Layout of this page

<div class=floatright>
    this blue box
  header text
<div class=frame>
   <div class=floatleft>
	text of left column
   <div class=floatright>
	text of right column
	gremlin absolute div
   Some more text, squeezed into center (pink)
<div class=frame>
   footer text (pink)

How to use CSS styles

A tutorial & reference

Below here is a div of class="frame". There are columms of position:float within the relative frame. The columns "float" left and right much like an image with wrapping.


CSS rules consist of a selector and declarations of the form property: value as in this example:
body	{color: white; background: purple}
A selector is usually the name of an html tag, optionally followed by a class. If a class is given, only elements with that class specified are affected.  {background: green; text-align: center}
This would inherit the color from body, and change the background for:
<h1 class="irish">St. Patrick's Day</h1>

St. Patrick's Day

Where to put styles - in the <head> section

Either (or both):

Link properties:

Links have a "pseudoclass" depending on whether they are fresh, active, or have been visited, this is indicated by a colon(:). The usual default is underlined, and blue, red or purple. Pick colors that show up against your background.
a:link		{color:yellow; font-weight: bold}}
a:active	{font-style: italic}
a:visited	{color: silver; text-decoration: none}
        /* cancel the underline */
a:hover		{color:red; background: pink}
	/* when mouse over */


You do not know the exact fonts any browser may have, that's why the property is called font-family It is a good idea to specify your favourite font, perhaps another one, and finally a generic type of font: serif, sans-serif, monospace, cursive, or fantasy. Here are a simple and an extensive example, repeated in "shorthand" which is approximately equivalent:
P { font-family: "Times New Roman", serif} 
P { font-family: "Times New Roman", serif; font-size: 12pt; font-style: italic;
font-weight: bold}
P { font: 12pt italic bold "Times New Roman", serif}
Note that in the shorthand 'font' property the font-family comes last, and unmentioned properties may be reset.


There are some "text" properties, here are some, and their possible values:
text-align:	left | right | center | justify

text-decoration: none | underline || overline || line-through || blink

Colors and Backgrounds

From the w3c documentation. Latest version
A color is a either a keyword or a numerical RGB specification.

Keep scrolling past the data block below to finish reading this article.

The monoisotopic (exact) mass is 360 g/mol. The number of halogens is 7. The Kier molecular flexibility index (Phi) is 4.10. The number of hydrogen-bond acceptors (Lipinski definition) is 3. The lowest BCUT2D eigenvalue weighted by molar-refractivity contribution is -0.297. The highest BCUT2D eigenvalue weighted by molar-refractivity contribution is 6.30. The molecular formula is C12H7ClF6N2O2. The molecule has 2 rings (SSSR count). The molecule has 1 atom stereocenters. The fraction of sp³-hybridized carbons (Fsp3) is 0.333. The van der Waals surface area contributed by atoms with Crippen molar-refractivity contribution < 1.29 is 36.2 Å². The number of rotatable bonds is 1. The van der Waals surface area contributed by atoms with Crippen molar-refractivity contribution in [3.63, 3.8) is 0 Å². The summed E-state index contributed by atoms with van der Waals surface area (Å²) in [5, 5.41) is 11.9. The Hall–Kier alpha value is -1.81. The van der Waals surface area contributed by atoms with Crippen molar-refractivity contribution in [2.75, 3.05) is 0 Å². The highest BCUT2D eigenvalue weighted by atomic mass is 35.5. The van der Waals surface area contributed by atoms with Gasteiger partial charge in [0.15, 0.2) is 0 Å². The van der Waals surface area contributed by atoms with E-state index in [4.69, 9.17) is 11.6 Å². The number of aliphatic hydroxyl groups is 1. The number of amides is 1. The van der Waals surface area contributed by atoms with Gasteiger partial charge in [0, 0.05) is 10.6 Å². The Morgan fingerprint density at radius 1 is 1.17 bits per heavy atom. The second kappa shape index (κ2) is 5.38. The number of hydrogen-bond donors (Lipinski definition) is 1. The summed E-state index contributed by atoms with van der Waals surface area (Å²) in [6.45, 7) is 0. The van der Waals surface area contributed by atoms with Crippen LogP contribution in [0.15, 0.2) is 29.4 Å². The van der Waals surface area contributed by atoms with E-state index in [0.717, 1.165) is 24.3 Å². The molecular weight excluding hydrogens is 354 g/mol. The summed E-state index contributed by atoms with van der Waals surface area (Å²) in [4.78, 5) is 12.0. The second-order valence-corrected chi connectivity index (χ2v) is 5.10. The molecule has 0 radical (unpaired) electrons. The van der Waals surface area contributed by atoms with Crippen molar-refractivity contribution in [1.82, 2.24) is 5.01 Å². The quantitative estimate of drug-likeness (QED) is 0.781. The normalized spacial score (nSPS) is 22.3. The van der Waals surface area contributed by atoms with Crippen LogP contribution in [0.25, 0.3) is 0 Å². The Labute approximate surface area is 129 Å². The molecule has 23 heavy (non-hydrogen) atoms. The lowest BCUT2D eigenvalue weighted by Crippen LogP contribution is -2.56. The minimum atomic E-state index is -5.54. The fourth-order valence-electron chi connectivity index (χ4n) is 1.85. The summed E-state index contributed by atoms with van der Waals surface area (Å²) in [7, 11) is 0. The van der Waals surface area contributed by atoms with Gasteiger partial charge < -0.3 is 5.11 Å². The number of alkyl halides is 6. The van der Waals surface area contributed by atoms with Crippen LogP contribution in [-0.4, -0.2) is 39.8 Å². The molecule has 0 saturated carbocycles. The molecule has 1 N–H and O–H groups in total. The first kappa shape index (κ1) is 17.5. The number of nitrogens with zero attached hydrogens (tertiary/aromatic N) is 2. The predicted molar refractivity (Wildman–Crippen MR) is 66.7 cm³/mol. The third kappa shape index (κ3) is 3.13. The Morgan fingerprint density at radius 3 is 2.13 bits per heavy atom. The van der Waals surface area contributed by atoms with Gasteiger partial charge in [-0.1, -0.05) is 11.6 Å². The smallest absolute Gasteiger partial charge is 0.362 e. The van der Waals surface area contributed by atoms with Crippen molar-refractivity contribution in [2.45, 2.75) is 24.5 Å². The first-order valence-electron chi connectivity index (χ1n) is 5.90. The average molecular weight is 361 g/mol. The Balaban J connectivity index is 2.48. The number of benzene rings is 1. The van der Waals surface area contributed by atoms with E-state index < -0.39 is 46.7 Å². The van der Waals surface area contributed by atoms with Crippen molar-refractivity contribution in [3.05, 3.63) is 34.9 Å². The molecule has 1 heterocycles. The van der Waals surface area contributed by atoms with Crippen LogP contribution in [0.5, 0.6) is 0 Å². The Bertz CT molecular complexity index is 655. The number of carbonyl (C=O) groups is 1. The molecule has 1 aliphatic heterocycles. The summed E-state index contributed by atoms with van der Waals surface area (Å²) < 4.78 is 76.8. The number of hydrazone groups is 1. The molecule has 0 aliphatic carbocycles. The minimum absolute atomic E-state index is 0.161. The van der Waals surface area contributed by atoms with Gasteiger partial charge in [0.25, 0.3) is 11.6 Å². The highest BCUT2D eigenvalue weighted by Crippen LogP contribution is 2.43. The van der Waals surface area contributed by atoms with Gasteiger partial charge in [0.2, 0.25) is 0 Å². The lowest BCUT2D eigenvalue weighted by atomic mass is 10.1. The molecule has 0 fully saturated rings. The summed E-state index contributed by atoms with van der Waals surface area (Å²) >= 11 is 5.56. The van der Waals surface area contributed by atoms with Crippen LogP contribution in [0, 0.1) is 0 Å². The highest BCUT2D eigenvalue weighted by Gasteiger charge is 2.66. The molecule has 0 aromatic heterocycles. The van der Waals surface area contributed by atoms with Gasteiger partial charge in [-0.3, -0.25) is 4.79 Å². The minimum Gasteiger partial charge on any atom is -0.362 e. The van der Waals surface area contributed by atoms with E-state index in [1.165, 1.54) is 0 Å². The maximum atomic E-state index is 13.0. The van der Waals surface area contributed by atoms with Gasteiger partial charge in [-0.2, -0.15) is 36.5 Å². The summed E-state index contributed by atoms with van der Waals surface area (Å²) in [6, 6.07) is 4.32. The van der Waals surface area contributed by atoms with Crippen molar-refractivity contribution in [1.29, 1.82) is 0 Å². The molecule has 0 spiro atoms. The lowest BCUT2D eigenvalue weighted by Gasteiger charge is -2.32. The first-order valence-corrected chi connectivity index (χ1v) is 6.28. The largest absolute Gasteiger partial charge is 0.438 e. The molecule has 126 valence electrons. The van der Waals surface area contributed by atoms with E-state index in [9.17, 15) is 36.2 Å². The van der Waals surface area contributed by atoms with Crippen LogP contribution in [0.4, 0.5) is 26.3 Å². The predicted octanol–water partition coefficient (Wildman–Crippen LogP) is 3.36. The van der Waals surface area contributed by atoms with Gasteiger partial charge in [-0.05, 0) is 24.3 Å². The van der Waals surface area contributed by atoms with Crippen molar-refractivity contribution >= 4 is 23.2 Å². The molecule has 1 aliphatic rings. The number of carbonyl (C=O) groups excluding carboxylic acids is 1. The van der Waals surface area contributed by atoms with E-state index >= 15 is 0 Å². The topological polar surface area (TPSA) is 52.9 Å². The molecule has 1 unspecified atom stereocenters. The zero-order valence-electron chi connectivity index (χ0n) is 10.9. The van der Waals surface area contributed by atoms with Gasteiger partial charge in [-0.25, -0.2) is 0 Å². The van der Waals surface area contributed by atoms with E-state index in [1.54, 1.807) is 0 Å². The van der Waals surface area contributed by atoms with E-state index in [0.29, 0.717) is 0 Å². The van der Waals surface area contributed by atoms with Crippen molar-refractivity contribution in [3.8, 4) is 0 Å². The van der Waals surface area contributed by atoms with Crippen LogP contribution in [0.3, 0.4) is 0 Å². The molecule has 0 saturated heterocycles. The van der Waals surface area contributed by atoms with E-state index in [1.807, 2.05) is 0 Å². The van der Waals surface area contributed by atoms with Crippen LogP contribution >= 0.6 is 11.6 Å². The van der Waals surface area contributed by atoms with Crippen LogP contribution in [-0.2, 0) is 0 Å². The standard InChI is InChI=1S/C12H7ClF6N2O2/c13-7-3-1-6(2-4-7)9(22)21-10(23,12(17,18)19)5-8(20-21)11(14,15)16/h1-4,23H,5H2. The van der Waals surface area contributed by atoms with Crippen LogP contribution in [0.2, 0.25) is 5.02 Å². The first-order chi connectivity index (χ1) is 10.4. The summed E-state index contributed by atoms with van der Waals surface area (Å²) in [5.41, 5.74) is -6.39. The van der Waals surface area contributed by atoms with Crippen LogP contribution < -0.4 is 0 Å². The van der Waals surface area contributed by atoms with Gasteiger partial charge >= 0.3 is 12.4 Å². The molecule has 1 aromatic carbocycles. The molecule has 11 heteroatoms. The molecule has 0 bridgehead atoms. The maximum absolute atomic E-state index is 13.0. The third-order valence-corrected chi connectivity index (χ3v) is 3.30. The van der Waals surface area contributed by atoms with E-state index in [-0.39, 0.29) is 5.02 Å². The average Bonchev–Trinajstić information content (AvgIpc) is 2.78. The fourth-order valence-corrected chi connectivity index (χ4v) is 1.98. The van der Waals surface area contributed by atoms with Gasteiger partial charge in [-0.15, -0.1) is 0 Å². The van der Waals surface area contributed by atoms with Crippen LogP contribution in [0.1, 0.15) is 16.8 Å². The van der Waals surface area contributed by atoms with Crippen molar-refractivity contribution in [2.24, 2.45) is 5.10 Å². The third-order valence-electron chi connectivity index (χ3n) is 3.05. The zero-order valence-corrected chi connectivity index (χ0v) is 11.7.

The suggested list of keyword color names is:
aqua, black, blue, fuchsia, gray, green, lime, maroon, navy, olive, purple, red, silver, teal, white, and yellow.
Most browsers support additional color names, see Wikipedia

BODY {color: black; background: white }
H1 { color: maroon }
H2 { color: olive }

The RGB color model is being used in numerical color specifications. These examples all specify the same color:

EM { color: #f00 }              /* #rgb */
EM { color: #ff0000 }           /* #rrggbb */
EM { color: rgb(255,0,0) }      /* integer range 0 - 255 */
EM { color: rgb(100%, 0%, 0%) } /* float range 0.0% - 100.0% */

Position of block elements

This text is within a div that "floats" to the right, within a div that is "relative", the meaning of this is that our (float) position is relative to, and hence within, it. The present page uses these styles to define the frames and columns within them.
div.frame	{position:relative; clear:both; background:pink}  
		/* elements within will be relative to this, elements above will push it down*/
div.floatleft	{float:left; width:45%; clear:left; background: white}
div.floatright	{float:right; width:45%; clear:right; background: white}
By now you will have noticed that this arrangement is well-suited to normal html text, but causes a lot of problems with <pre> formatted text, such as the above. In the left frame, it sticks out into the space of others, in the right frame, it invokes a scroll bar.

Kinds of Positioning

Position can be given as:
The default, it goes where it should naturally come. Normally, this means a block the width of the window (or other containing block), and as tall as necessary for it's content. The top matter of this page is an example
Like static, it occupies the same space. BUT it may be offset from there, and it contains any positioned elements within itself, such as the next two.
FLOAT:left (not position) or right
This element is taken out of the normal layout, and floats left or right in the window, or containing block (of position:relative) much like an image with align="left"
This element This element is taken out of the normal layout, and goes exactly where you put it, probably covering up something else. Caution! User beware!
In fact, what comes next in this file as an absolute div, with red text and green background (doesn't show up in my firefox), it will appear somewhere.
The gremlin box. It was absolutely positioned.
... continuing after the gremlin box (do you see it here? anywhere?)

Location and size:

Many options. You can set top, bottom, left, right, height, width. All in many different units: % of window, pixels (px) width of the letter 'm' (em) printer's points (pt) among them.
There is also margins and padding.

Enough. All I know about positioning I learned from this elegant tutorial, Positioning in Ten steps, followed by some trial and lots of error.

This is the bottom text of the first frame. We expect it to squeeze in between the two float columns. (sure looks ugly)
[[This text is between the two relative frames (not recommended, you see where it ended up)]]
This is the bottom section of the page. It should not cover over the preceeding content, because it has the style property clear:both